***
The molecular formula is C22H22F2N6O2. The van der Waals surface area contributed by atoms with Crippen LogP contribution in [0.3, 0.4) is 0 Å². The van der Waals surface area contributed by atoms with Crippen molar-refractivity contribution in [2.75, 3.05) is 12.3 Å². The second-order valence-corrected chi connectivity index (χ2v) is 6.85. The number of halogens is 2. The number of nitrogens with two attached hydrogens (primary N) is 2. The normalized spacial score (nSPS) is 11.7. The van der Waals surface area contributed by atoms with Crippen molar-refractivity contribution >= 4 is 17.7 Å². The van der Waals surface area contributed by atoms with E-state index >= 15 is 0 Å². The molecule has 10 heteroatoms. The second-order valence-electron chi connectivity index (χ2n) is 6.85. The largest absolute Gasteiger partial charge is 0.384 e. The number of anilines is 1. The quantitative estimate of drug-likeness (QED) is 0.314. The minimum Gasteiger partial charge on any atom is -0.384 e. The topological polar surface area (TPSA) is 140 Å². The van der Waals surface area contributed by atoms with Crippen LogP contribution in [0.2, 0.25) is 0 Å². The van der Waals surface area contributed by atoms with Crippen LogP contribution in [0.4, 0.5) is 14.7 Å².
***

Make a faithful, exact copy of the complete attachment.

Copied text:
The molecular formula is C22H22F2N6O2. The van der Waals surface area contributed by atoms with Crippen LogP contribution in [0.3, 0.4) is 0 Å². The van der Waals surface area contributed by atoms with Crippen molar-refractivity contribution in [2.75, 3.05) is 12.3 Å². The second-order valence-corrected chi connectivity index (χ2v) is 6.85. The number of halogens is 2. The number of nitrogens with two attached hydrogens (primary N) is 2. The normalized spacial score (nSPS) is 11.7. The van der Waals surface area contributed by atoms with Crippen molar-refractivity contribution >= 4 is 17.7 Å². The van der Waals surface area contributed by atoms with E-state index >= 15 is 0 Å². The molecule has 10 heteroatoms. The second-order valence-electron chi connectivity index (χ2n) is 6.85. The largest absolute Gasteiger partial charge is 0.384 e. The number of anilines is 1. The quantitative estimate of drug-likeness (QED) is 0.314. The minimum Gasteiger partial charge on any atom is -0.384 e. The topological polar surface area (TPSA) is 140 Å². The van der Waals surface area contributed by atoms with Crippen LogP contribution in [0.2, 0.25) is 0 Å². The van der Waals surface area contributed by atoms with Crippen LogP contribution in [0.4, 0.5) is 14.7 Å².